Me N’ Smithee

3

Bougie finds himself face to face with an enigmaI’ve never been so nervous or star struck as when I was recently graced with the supreme honor of speaking to the one and only Allen Smithee. This was no ordinary film director. Prior to the interview, I was racked with stressful indecision. Would I ask him about his directing an actress of a high caliber such as Jodie Foster in BACKTRACK (1989)? Or would I query as to what sort of preparation he went through prior to the filming of BLOODSUCKING PHARAOHS IN PITTSBURGH (1991)?

A.S. is a distant and mysterious man whose career in filmmaking spans multiple decades and genres, both within the Hollywood system, and in the muddy shit-caked trenches of the independent B-movie world. Smithee can only be called an enigma, in the fact that his work is never encumbered with a constant distinguishable style from one film to the other. Some have said this very fact is that which casually liberates him from deserved fame. Truly, from his first feature, a rather routine western named DEATH OF A GUNFIGHTER in 1969 (“Sharply directed by Allen Smithee who has an adroit facility for scanning faces and extracting sharp background detail” –New York Times), to one of his most recent offerings THE CORONER in 1999, no two Smithee efforts are even remotely the same.

Thus his brilliance.

But who is he? Little is known about Smithee himself outside of his famous name. Originally born Allan Smith, he soon was known as A. Smithe, before changing his moniker to Allen Smithee. M’man Allen is best known — nay, notorious — for stepping in and taking over films from other directors who have proven not to be up to the sort of challenge that a godlike man like Smithee can take care of without so much as picking his ass. In fact, this inflammatory usurping behavior has become his trademark over the years, with Smithee occasionally even subbing in as the role of producer, as on the failed slasher comedy STUDENT BODIES (1981) and the medical knee slapper STITCHES (1985). Some people around the industry have taken to calling him “The Scapegoat”, a nickname that I don’t really understand or approve of.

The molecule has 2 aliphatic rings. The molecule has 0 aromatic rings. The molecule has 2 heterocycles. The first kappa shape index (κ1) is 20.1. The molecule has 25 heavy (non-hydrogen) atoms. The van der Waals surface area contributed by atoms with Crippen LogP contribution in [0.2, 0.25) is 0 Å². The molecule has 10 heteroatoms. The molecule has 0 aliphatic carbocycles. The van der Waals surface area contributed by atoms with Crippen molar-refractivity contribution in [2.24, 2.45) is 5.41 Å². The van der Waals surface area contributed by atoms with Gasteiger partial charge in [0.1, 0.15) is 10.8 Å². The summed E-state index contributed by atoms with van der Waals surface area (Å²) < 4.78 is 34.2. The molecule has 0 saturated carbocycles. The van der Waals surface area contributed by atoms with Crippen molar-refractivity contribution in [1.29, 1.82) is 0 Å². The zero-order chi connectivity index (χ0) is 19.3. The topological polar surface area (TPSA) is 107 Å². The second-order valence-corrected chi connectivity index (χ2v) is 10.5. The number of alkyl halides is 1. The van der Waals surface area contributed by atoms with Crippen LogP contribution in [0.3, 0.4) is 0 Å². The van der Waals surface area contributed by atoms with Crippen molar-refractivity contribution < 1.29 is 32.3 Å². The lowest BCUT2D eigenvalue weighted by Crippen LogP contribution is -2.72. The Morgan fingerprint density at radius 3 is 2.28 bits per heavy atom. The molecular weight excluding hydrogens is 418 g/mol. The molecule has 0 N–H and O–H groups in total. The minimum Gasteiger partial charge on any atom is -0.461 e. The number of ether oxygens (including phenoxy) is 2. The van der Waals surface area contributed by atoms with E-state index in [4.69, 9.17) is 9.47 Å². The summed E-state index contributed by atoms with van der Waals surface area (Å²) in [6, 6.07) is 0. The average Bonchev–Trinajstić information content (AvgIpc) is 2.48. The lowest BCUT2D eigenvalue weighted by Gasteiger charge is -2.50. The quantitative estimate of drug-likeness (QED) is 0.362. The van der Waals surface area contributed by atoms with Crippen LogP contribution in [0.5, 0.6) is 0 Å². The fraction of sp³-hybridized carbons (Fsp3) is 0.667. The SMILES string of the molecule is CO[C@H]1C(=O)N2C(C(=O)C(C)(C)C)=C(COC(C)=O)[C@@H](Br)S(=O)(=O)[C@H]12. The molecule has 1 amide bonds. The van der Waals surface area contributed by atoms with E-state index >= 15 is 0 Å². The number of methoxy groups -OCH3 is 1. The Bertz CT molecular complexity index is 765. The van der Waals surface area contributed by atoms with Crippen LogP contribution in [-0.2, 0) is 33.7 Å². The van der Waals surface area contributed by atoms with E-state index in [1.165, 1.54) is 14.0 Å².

Allen is — in my opinion — the most guarded and unavailable director to the media in the world of film. I can’t honestly remember if I or anyone I know has even ever seen an interview with the secretive scribe. So when his contact info fell into my lap, (from an un-named source whose identity I will take to my grave) I realized that the chance to talk to this reclusive renaissance man in an interview context was to be the single greatest achievement for either myself or The Cultural Gutter to this date.

My God people: This was the big time, perhaps even — the biggest time. Behold:

——-

Robin Bougie: Hello? Mr. Smithee?

Allen Smithee: (Sound of breathing on the phone)

R.B: Hello??

A.S: “How did you get this number? Who are you?”

R.B: Mr. Smithee… I um, what is your.. uh… I’m a big fan! I do a magazine called CINEMA SEWER and I’d like to do an interview wi-

A.S: CLICK (Hangs up)

RB :(Phones back) Mr. Smithee? Please don’t hang up. My p-

A.S: (Screaming) “YAAAGH!! IEEENNEAH!!! PFFFTTT!! GIBBIFAAA!!! YOU SEE? YOU SEE???” (CLICK — Hangs up)

——

Perhaps it was not to be. I now understood why this astonishing filmmaker has made himself so unavailable to the outside world. We simply couldn’t understand him if we tried. He goes right over our heads. He is a magnificent cosmic joke with no punchline. He is beyond this world… he is… SMITHEE.

And thank the Hollywood gods for that.

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3 Comments

  1. duh allen smithee isn’t a real person. It’s the alias that other people use when the film went really bad

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